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Kant's Theory of A Priori Knowledge / Edition 1

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2001 Hardcover Fine Still shrink wrapped 058 Shrink wrapped and unopened. Includes supplemental or companion materials if applicable. Connecting readers since 1972. Customer ... service is our top priority. Read more Show Less

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Overview

The prevailing interpretation of Kant’s First Critique in Anglo-American philosophy views his theory of a priori knowledge as basically a theory about the possibility of empirical knowledge (or experience), or the a priori conditions for that possibility (the representations of space and time and the categories). Instead, Robert Greenberg argues that Kant is more fundamentally concerned with the possibility of a priori knowledge—the very possibility of the possibility of empirical knowledge in the first place.

Greenberg advances four central theses:(1) the Critique is primarily concerned about the possibility, or relation to objects, of a priori, not empirical knowledge, and Kant’s theory of that possibility is defensible; (2) Kant’s transcendental ontology must be distinct from the conditions of the possibility of a priori knowledge; (3) the functions of judgment, in Kant’s discussion of the Table of Judgments, should be seen according to his transcendental logic as having content, not as being just logical forms of judgment making; (4) Kant’s distinction between and connection of ordering relations (Verhaltnisse) and reference relations (Beziehungen) have to be kept in mind to avoid misunderstanding the Critique.

At every step of the way Greenberg contrasts his view with the major interpretations of Kant by commentators like Henry Allison, Jonathan Bennett, Paul Guyer, and Peter Strawson. Not only does this new approach to Kant present a strong challenge to these dominant interpretations, but by being more true to Kant’s own intent it holds promise for making better sense out of what have been seen as the First Critique’s discordant themes.

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Editorial Reviews

From the Publisher
“Centering on the notion of ‘things’ simpler (as opposed to either things ‘in themselves’ or objects of experience as such), Greenberg has developed a highly original reading of Kant’s arguments regarding the a priori conditions of knowledge. As a challenge to the main lines of approach to those arguments today, it cannot be ignored.”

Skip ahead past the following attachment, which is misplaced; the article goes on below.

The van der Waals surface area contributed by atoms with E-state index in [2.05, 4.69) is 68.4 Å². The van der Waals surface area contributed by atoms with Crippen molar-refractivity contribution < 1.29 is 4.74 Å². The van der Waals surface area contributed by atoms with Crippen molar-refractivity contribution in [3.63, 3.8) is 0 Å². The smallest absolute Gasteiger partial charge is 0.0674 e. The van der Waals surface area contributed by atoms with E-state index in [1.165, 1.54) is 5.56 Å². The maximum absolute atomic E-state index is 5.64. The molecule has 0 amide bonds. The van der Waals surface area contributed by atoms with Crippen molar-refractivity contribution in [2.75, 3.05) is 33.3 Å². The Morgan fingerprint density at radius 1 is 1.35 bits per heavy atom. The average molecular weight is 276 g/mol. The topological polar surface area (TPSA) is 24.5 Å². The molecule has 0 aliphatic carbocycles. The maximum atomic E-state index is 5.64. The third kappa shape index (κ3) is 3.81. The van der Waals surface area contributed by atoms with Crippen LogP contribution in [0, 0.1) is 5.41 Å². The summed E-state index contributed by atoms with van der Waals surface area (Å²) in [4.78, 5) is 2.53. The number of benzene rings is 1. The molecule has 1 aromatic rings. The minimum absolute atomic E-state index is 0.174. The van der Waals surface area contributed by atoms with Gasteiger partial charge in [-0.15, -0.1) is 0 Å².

—Richard E. Aquila, University of Tennessee

“Robert Greenberg offers an intricate, highly original reading of Kant’s first Critique on what constitutes the possibility of a priori knowledge. One of the book’s main features, ambitious in scope, is the author’s extensive polemic against mainstream Anglophone approaches to Kant’s position on a priori knowledge.”
—Irmgard Scherer, Review of Metaphysics

“Centering on the notion of ‘things’ simpler (as opposed to either things ‘in themselves’ or objects of experience as such), Greenberg has developed a highly original reading of Kant’s arguments regarding the a priori conditions of knowledge. As a challenge to the main lines of approach to those arguments today, it cannot be ignored.”
—Richard E. Aquila, University of Tennessee

Booknews
Anglo-American philosophy generally views the German philosopher's theory of knowledge as about the possibility of empirical knowledge or the conditions of that possibility. Not so, says Greenberg (philosophy, Brandeis U.), rather Kant is more fundamentally concerned with the possibility of knowledge, the very possibility of the possibility of empirical knowledge. He nails four theses to the academy's door. Annotation c. Book News, Inc., Portland, OR (booknews.com)
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Product Details

  • ISBN-13: 9780271020839
  • Publisher: Penn State University Press
  • Publication date: 3/28/2001
  • Format: Library Binding
  • Edition description: New Edition
  • Edition number: 1
  • Pages: 288
  • Product dimensions: 6.00 (w) x 9.00 (h) x 0.88 (d)

Table of Contents

Preface
Pt. 1 Introduction
1 The Problem: The Possibility of A Priori Knowledge 3
App. to Ch. 1 Annotated Selected Bibliography of the Customary Interpretations of Kant's Ontology 26
2 Kant's External Realism 31
3 A Synopsis of the Solution to the Problem of A Priori Knowledge 47
4 A Model of Kant's Theory of Representation 57
Pt. 2 Transcendental Ontology
5 Interpretation of Text; Theory and View 77
6 Monism or Dualism? 89
7 The Necessity of Kant's Idealism 103
8 Sensibility and the Understanding, Appearances and Things in Themselves 125
Pt. 3 Transcendental Logic
9 The Content of Kant's Logical Functions of Judgment 137
10 Kant's Categories Reconsidered 159
11 Three Issues in Step One of the B-Deduction 177
12 Judgment, Consciousness, and the Categories 193
13 Perception and the Categories 213
14 The Transcendental Character of the Second Analogy 237
Pt. 4 Review
15 Transcendental Epistemology 257
Index 271
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